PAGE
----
Three-time Stirling Prize winner also describes shock revelation that drove resolve to study architecture

_index Norman Foster

Norman Foster

Norman Foster has named his practice’s Sainsbury Centre in Norwich and its refurbishment of the Reichstag in Berlin as the buildings he is most proud of in his 60-plus year career.

The three-time Stirling Prize winner set out his reasoning in an interview where he also discussed the surprising revelation that drove his resolve to become an architect.

Foster, who turned 87 in June, also dismissed the prospect of retirement in his interview for BBC Radio 4’s This Cultural Life programme. “Why should I? I enjoy what I do,” he said.

Asked to name the building or project he was proudest of, Foster – who is a father of five – likened the question to being asked to pick a favourite child.

“It is difficult,” he said. “If I had to take two buildings, then one would be the Sainsbury Centre, which was our first public building. It fused an extraordinary collection.”

The centre – properly known as the Sainsbury Centre for Visual Arts – was funded by Sir Robert and Lady Sainsbury to house their donation of ethnographic and 20th century art to the University of East Anglia.

Foster sainsbury centre for visual arts uea credit andy crouch scva building shots 0012

Source: Andy Crouch

The Sainsbury Centre in Norwich

Completed in 1978, the building is home to both gallery space and the university’s Faculty of Fine Art. Structural and service elements are contained within the building’s double-layer walls and roof.

“They discovered people like [Alberto] Giacometti, Francis Bacon, Henry Moore when he was an art teacher in Bradford,” Foster said of the Sainsburys.

“It was radical, and still is, to have a school of art history under the same roof as some of the greatest works of art on the planet.”

Foster said the Reichstag Building, refurbished and reimagined as the new home of the parliament of a reunited Germany in the 1990s, covered “so many different aspects” and delivered results significantly beyond the original brief.

“It is about public space. It is about ecology, it is about sustainability. It’s about reducing carbon footprint. It’s totally a mixture of solar, bio fuel. It’s a manifesto of sustainability, of a green-powered building,” he said.


Fosters’ glass dome at the Reichstag

“It’s also highly symbolic, and it brings the public symbolically above the politicians who are answerable to them and they embrace that and they embrace the idea of it being a green manifesto. But that was never part of what they asked for.”

The building is reputedly Germany’s second-most-visited attraction, after Koln Cathedral.

In the wide-ranging chat, Foster was asked about the defining aspect of his buildings. He responeded that it was “rooted in an optimistic belief that design can significantly improve the quality of life”, and was likely influenced by his past teachers.

He named Paul Rudolph, dean of architecture at Yale University – where Foster and Richard Rogers were studying on scholarships in the early 1960s, and Vincent Scully, art and architecture historian at the Ivy League college as key influences.

Foster cited “the impatience of Rudolph and a burning desire to create, to build, and to resist excuses of why something is not possible”, along with Scully’s “insight into the history of architecture and why the past is important in terms of informing the future”.

Le Corbusier and Frank Lloyd Wright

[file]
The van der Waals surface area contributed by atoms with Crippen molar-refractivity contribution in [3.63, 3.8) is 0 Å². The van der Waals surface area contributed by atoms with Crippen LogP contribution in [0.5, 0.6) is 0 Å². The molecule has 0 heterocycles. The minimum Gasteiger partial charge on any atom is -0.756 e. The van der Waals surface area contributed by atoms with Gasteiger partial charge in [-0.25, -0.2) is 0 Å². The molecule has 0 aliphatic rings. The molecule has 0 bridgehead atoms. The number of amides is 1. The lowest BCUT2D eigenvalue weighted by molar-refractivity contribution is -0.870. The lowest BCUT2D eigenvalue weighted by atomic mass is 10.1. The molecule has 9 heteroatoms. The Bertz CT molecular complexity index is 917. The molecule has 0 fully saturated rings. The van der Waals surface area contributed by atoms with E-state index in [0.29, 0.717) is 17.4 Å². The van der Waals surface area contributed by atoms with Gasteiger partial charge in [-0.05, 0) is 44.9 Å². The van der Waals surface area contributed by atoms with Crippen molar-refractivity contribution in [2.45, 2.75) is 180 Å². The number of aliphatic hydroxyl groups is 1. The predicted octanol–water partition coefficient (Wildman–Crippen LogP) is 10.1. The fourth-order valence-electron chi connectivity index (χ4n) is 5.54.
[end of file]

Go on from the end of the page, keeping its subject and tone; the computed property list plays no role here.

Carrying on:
Foster also told This Cultural Life that as a teenager he had read and been influenced by Le Corbusier’s book Towards a New Architecture and a book about Frank Lloyd Wright by Henry-Russell Hitchcock, called In the Nature of Material, both of which he found in his local library.

Foster worked as an assistant to the contracts manager at Manchester-based practice John E Beardshaw & Partners after his National Service in the RAF, and described himself as “in awe” of the white-smock wearing staff who worked in the firm’s drawing office.

One day he plucked up courage to speak to the youngest member of the team, who was studying architecture part-time.

“Tell me, what do you think of Frank Lloyd Wright?” Foster said.

“He looked at me and said: ‘Is he studying down the road?’

“I looked back at him and I thought: ‘This guy doesn’t know who Frank Lloyd Wright is and he’s studying architecture’. I couldn’t believe it.”

He added: “That then really aroused my curiosity and it gave me the courage to go into the drawing office and be very open and say ‘How does one become an architect?’”

Foster had left school at 16 with only O levels, the forerunner to GCSEs. But he managed to put together a portfolio and secure a place on an architecture course, despite lacking the A levels required to study for a degree.

Practice opens Los Angeles Office

Foster & Partners has quietly opened a second office in California – bringing its portfolio of US bases to three, it emerged last week.

The new office at Venice Beach in Los Angeles is reportedly a base for just 12 staff – four from its San Francisco office, four from London and four new local hires. The practice also has an office in New York.

Senior partner and office lead Marc Guberman said the practice’s seafront LA base, understood to have opened in April, would not be a long-term outpost.

“It’s not our final step by any means,” he said.

Fosters has seen a growth in business in California off the back of its work on Apple Park in Silicon Valley.

Guberman added that the practice was carving out a distinct identity for its work in the Golden State.

“We made a strategic decision that Foster California would be 90% focused on California,” he said. “We live in the communities we’re building in. It’s a new way for a global practice to work.”